Canada has produced its fair share of music superstars over the decades. Performers like Bryan Adams, Celine Dion, Justin Bieber, Shania Twain, Michael Buble, Avril Lavigne and Alanis Morrissette, who have racked up 178 weeks at number 1 on the Australian singles and albums charts among them (at time of writing).
Everyone knows they’re all Canadian, right? Beyond those multiplatinum megastars, that question isn’t so readily answered in the affirmative for many of the nation’s other musical acts. Yes, if you’re a huge Neil Young or Sarah McLachlan fan, you’ll know they’re also Canucks, but for many Canadian acts you’re familiar with but not passionate about, their nationality may come as a surprise. Or maybe not, in which case just go ahead and enjoy the music.
He’s been breaking chart records and hauling in awards for the past couple of years, but how many of you were aware the singer born Abel Tasfaye hails from Toronto, the city his Ethiopian migrant parents moved to in the 1980s?
So now you know who to blame.
They might sound like Good Charlotte, Blink 182 or any number of US pop/punk bands, but Simple Plan call Montreal home. See also: Ontario’s Sum 41.
To be fair, by the time the Rock and Roll Hall of Fame inductee and Lifetime Achievement Grammy Award recipient started releasing records, she’d been settled in America for some time. But Mitchell cut her teeth on the Saskatoon and Toronto live circuits.
Like Joni Mitchell, the folk music icon didn't commence his recording career until he left Canada (he grew up in Westmount, Quebec) and moved to the States. Initially bound for Nashville, Cohen instead ended up in New York, where his debut album, Songs of Leonard Cohen, was recorded.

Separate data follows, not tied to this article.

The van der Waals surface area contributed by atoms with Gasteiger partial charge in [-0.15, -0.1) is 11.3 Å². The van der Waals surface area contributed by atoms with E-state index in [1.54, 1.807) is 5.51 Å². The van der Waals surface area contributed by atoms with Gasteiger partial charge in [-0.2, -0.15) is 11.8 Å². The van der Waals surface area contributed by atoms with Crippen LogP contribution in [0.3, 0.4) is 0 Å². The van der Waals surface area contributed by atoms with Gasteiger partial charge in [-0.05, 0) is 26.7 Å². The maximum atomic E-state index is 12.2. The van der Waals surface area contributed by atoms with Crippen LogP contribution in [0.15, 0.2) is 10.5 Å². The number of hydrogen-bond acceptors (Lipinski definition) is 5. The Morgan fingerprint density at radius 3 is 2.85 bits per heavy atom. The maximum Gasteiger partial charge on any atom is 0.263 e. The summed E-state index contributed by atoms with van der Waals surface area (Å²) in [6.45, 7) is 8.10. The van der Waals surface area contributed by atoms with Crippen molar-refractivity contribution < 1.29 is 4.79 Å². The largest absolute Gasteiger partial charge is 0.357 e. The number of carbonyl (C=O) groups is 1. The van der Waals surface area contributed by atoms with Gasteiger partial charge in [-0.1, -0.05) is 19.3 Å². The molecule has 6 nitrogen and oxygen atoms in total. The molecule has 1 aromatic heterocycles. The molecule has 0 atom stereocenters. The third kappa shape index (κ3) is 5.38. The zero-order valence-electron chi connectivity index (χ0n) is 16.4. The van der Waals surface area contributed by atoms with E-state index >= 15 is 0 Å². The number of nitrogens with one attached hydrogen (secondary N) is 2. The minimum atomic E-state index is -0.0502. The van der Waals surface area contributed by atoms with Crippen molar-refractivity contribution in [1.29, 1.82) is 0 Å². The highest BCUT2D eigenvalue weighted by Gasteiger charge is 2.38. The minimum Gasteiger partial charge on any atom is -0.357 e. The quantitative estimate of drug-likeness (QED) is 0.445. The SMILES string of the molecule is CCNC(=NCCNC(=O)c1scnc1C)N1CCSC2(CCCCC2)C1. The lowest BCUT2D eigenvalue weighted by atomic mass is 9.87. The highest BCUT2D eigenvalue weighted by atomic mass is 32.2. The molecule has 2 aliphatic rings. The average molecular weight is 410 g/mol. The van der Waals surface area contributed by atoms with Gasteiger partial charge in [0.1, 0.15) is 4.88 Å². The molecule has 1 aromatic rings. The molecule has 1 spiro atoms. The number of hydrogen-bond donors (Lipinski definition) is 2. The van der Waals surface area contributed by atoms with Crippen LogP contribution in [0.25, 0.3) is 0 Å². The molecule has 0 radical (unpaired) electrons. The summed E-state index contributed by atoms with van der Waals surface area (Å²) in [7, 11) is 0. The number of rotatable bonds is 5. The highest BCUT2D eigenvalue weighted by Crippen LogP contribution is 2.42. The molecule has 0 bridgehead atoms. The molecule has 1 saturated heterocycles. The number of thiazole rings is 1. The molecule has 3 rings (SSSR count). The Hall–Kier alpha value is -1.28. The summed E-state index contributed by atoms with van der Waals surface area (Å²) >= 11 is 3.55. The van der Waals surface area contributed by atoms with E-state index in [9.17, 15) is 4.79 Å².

Her genre shifting-sound has made her hard to pin down, so fans might not have guessed that Furtado is from British Columbia - her parents moved there from Portugal in the 1960s.
Men Without Hats
It’s likely you haven’t thought about the ’80s one-hit wonders that much in recent decades, but if you had to guess where the purveyors of “The Safety Dance” came from, chances are you would’ve said the UK. Or medieval times.
One good ’80s act deserves another – and the power pop/rock band behind “Working For The Weekend” and “Turn Me Loose” came not from California but from Calgary.
She’s been part of the local musical landscape for decades, but Wendy Matthews, of course, is originally from Montreal. She became an Australian citizen in 1995, by which time she’d already been crowned Best Female Artist at the ARIA Awards three times.
Winning Album of the Year at the 2011 Grammy Awards for The Suburbs probably fuelled the false assumption that this indie rock band were from the States, but Arcade Fire are another product of Montreal.
Crash Test Dummies
They emerged as the grunge scene exploded south of the border in Seattle, but the band behind chart-topping single “Mmm Mmm Mmm Mmm” were based just north of the divide in Winnipeg.
Fans of Canadian teen drama Degrassi: The Next Generation will know that series regular Aubrey Graham, who grew up in Toronto, went on to use his middle name for his hip-hop moniker.
First of all, yes, the Star Trek and Boston Legal star has released what you can loosely term music. And like more Hollywood stars than you realise, he’s actually from Canada – that hotbed of creativity, Montreal, in fact.
Watch the Canada episode of RocKwiz Salutes the Legends on Saturday 24 June at 8:30pm on SBS. Missed the last episode? Watch it at SBS On Demand: